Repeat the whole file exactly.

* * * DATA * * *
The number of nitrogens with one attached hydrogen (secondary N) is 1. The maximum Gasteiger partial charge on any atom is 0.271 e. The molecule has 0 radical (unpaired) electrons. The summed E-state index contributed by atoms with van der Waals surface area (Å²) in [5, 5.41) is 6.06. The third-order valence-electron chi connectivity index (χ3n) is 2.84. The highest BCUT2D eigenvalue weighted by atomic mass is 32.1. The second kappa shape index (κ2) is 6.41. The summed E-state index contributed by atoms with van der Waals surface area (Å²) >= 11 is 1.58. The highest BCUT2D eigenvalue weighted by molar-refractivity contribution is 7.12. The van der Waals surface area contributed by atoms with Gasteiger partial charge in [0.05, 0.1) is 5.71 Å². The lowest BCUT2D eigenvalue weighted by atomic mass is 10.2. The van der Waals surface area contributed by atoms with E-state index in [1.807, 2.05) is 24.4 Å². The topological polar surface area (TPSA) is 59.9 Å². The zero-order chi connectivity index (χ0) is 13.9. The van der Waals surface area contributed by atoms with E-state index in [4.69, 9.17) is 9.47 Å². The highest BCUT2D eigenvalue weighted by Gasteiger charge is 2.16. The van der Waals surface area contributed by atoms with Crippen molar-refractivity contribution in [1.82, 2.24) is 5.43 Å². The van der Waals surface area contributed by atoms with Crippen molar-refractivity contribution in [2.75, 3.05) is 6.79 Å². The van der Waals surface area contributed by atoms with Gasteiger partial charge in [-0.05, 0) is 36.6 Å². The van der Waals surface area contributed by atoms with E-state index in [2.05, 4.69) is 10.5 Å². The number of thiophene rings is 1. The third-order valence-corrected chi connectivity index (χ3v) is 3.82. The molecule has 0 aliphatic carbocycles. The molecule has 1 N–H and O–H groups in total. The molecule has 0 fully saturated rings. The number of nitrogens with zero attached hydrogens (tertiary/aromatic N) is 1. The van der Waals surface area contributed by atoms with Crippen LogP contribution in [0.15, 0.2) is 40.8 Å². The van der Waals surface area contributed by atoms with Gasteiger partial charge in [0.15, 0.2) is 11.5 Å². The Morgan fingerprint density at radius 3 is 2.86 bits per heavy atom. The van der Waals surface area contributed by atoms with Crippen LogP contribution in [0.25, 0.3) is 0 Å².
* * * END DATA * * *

The number of nitrogens with one attached hydrogen (secondary N) is 1. The maximum Gasteiger partial charge on any atom is 0.271 e. The molecule has 0 radical (unpaired) electrons. The summed E-state index contributed by atoms with van der Waals surface area (Å²) in [5, 5.41) is 6.06. The third-order valence-electron chi connectivity index (χ3n) is 2.84. The highest BCUT2D eigenvalue weighted by atomic mass is 32.1. The second kappa shape index (κ2) is 6.41. The summed E-state index contributed by atoms with van der Waals surface area (Å²) >= 11 is 1.58. The highest BCUT2D eigenvalue weighted by molar-refractivity contribution is 7.12. The van der Waals surface area contributed by atoms with Gasteiger partial charge in [0.05, 0.1) is 5.71 Å². The lowest BCUT2D eigenvalue weighted by atomic mass is 10.2. The van der Waals surface area contributed by atoms with E-state index in [1.807, 2.05) is 24.4 Å². The topological polar surface area (TPSA) is 59.9 Å². The zero-order chi connectivity index (χ0) is 13.9. The van der Waals surface area contributed by atoms with E-state index in [4.69, 9.17) is 9.47 Å². The highest BCUT2D eigenvalue weighted by Gasteiger charge is 2.16. The van der Waals surface area contributed by atoms with Crippen molar-refractivity contribution in [1.82, 2.24) is 5.43 Å². The van der Waals surface area contributed by atoms with Crippen molar-refractivity contribution in [2.75, 3.05) is 6.79 Å². The van der Waals surface area contributed by atoms with Gasteiger partial charge in [-0.05, 0) is 36.6 Å². The van der Waals surface area contributed by atoms with E-state index in [2.05, 4.69) is 10.5 Å². The number of thiophene rings is 1. The third-order valence-corrected chi connectivity index (χ3v) is 3.82. The molecule has 0 aliphatic carbocycles. The molecule has 1 N–H and O–H groups in total. The molecule has 0 fully saturated rings. The number of nitrogens with zero attached hydrogens (tertiary/aromatic N) is 1. The van der Waals surface area contributed by atoms with Crippen LogP contribution in [0.15, 0.2) is 40.8 Å². The van der Waals surface area contributed by atoms with Gasteiger partial charge in [0.15, 0.2) is 11.5 Å². The Morgan fingerprint density at radius 3 is 2.86 bits per heavy atom. The van der Waals surface area contributed by atoms with Crippen LogP contribution in [0.25, 0.3) is 0 Å².